Rushville Republican

Agriculture

August 15, 2012

Producers want the "swine" out of swine flu

RUSHVILLE — What's in a name? Everything if you're a pork producer and the name of the newest health scare makes people think twice about eating bacon.

The fast rise in the number of people diagnosed with the so-called "swine flu" over the last week has sent pork futures tumbling and re-awakened bad memories of the 2009 flu scare bearing the same name.

Health officials have gone to great lengths to call the new bug by a more official name, the variant influenza A (H3N2v), and to tell people it's safe to eat pork.

But the people who make their living raising and selling hogs fear its the other label that will stick, pointing to headlines that read: "Swine flu cases surge."

"It's amazing the impact of a name," said Mike Platt, executive director of the Indiana Pork Producers Association. "It's all about labeling and perception."

Indiana is the epicenter of what appears to be a new flu strain that's been dubbed the "swine flu" for a reason. It has the largest number of confirmed human cases in the U.S as of Thursday, at 120; and state health officials said all of those people infected with the bug got it from handling sick pigs.

The very first human case of a variant influenza A (H3N2v) was detected in Indiana in July 2011 Ñ found in a child who routinely handled pigs.

The Centers for Disease Control calls the variant influenza A (H3N2v) a "swine virus," meaning its yet to be detected as being passed from human to human, though it could be soon. The CDC also said this new flu strand carries genetic similarities to the first "swine flu" Ñ the H1N1 virus that sickened hundreds of thousands globally in 2009 and plunged the U.S. pork industry into a financial crisis when people stopped eating pork.

There is some bitter irony for pork producers this summer: The early detection of this new flu strand, and the loud alarm bells rung by health officials in response, stems in large part from the ramped efforts to test pigs for new flu virus strains after the H1N1 pandemic.

Now, as back then, health officials are saying there's absolutely no reason to stop eating pork or visiting pigs. But now, as back then, the message may not be getting through.

Unlike most crop farmers that have crop insurance that covers their losses, most hog farmers are without.

Indiana's pork industry, which employs about 13,000 people, took a massive financial hit in 2009 when people stopped eating pork. State agricultural officials estimated pork producers suffered a $50 million loss.

Text Only
Agriculture
  • Farmer ships Vidalia onions ahead of start date SAVANNAH, Ga. (AP) - A major grower of Georgia's famous Vidalia onions said Wednesday he had begun shipping his crop early to supermarkets in defiance of the state agriculture commissioner, who has warned that a new regulation prohibits farmers from

    April 18, 2014

  • Hurt: WASDE report eases fear of low crop prices WEST LAFAYETTE - The U.S. Department of Agriculture's April 9 World Agricultural Supply and Demand Estimates continued a series of recent reports that have offered corn and soybean producers a more optimistic grain-price outlook than what was expecte

    April 18, 2014

  • Seminar to discuss quality forages, quality meat for producers WEST LAFAYETTE - Forage and livestock producers who want to learn about the role forage quality plays in meat quality can attend the Indiana Forage Council seminar. This year's seminar, Quality Forage-Quality Meat, will be held in conjunction with th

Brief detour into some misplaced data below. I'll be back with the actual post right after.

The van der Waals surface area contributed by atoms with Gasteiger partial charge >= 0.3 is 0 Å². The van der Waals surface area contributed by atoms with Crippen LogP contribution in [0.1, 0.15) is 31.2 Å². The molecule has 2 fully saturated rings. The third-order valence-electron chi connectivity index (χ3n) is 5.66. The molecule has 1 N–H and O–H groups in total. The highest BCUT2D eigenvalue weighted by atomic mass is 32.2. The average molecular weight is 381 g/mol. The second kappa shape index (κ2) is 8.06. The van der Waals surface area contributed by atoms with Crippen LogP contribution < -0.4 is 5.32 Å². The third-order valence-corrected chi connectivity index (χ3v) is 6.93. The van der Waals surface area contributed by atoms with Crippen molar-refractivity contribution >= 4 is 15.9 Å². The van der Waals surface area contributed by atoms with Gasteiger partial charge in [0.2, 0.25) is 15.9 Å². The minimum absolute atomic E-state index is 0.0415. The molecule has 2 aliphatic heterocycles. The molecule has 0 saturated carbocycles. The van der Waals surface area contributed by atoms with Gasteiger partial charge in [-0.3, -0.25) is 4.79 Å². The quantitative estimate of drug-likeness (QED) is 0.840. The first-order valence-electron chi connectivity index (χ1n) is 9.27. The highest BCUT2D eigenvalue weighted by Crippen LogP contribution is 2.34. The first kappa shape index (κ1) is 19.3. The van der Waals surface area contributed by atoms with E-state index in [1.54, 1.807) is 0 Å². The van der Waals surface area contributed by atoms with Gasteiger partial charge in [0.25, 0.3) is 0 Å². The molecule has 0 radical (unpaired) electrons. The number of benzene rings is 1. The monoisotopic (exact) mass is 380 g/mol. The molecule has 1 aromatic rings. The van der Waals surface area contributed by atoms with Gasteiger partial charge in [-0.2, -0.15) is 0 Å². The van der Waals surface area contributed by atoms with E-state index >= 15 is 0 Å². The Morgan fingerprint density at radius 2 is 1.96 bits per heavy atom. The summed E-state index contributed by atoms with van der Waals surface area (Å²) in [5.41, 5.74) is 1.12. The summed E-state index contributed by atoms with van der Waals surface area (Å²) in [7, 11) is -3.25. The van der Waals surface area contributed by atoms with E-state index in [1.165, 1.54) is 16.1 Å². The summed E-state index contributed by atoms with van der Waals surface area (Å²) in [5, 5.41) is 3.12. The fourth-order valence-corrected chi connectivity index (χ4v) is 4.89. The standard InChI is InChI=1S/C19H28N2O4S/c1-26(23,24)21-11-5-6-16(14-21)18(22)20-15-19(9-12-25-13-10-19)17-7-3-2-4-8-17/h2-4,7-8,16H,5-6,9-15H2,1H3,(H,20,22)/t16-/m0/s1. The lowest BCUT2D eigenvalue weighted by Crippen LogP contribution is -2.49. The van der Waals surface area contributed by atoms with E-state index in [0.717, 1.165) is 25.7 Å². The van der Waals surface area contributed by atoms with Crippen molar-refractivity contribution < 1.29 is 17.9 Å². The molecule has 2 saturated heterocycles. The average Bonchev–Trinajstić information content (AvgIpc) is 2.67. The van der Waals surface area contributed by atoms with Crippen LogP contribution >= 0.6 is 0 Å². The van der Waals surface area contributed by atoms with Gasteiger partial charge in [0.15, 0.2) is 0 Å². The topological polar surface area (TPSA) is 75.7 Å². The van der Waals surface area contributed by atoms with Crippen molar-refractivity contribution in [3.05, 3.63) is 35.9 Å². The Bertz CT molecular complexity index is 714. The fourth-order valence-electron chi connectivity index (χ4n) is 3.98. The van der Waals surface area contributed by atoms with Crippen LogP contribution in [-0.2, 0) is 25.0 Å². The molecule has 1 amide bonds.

April 11, 2014

  • Purdue Agriculture and Extension events Here is a look at current and upcoming events for Purdue Agriculture and Extension. APRIL 9-16: HARDWOOD LUMBER WORKSHOP The Purdue University Department of Forestry and Natural Resources is offering a workshop for those interested in the hardwood in

    April 11, 2014

  • Ag economist: Baby pig losses greatest in winter months WEST LAFAYETTE -- The impact of the PED virus in swine was felt most strongly during the unusually harsh winter months of December through February, Purdue University agricultural economist Chris Hurt said Monday. He said this means the losses of bab

    April 4, 2014

  • Study reveals farmers' buying preferences, concerns WEST LAFAYETTE -- Agribusiness leaders nationwide can use results from a new Purdue University study to help them become more successful by understanding their farmer customers better. The Large Commercial Producer Survey, conducted every five years

    April 4, 2014

  • USDA extends Milk Income Loss Contract program for 2014 WASHINGTON -- U.S. Department of Agriculture (USDA) Farm Service Agency (FSA) Administrator Juan M. Garcia today announced the extension of the Milk Income Loss Contract (MILC) program. The extended MILC protects dairy farmers enrolled in the program

    April 4, 2014

  • U.S., South American soybean farmers unite in China ST. LOUIS - Farmers representing countries that produce 90 percent of the world's soybeans recently met with the customers who buy 25 percent of the world's soybeans. As part of the International Soy Growers Alliance (ISGA), leaders from the soy chec

    April 4, 2014

  • Wheat producers need to inspect crop as it breaks dormancy WEST LAFAYETTE - One of Indiana's coldest, snowiest winters in recent history could have damaged some of the state's winter wheat crop - a fact that necessitates field scouting, a Purdue Extension agronomist says. While snow cover insulates winter wh

    March 28, 2014

  • Home gardeners: 'Don't be fooled' by spotty nice weather WEST LAFAYETTE - Planting a home garden at the first sign of spring weather might cause big problems later, especially when more freeze days are likely ahead, a Purdue Extension horticulture specialist says. "Don't be fooled by the odd warm day we wi

    March 28, 2014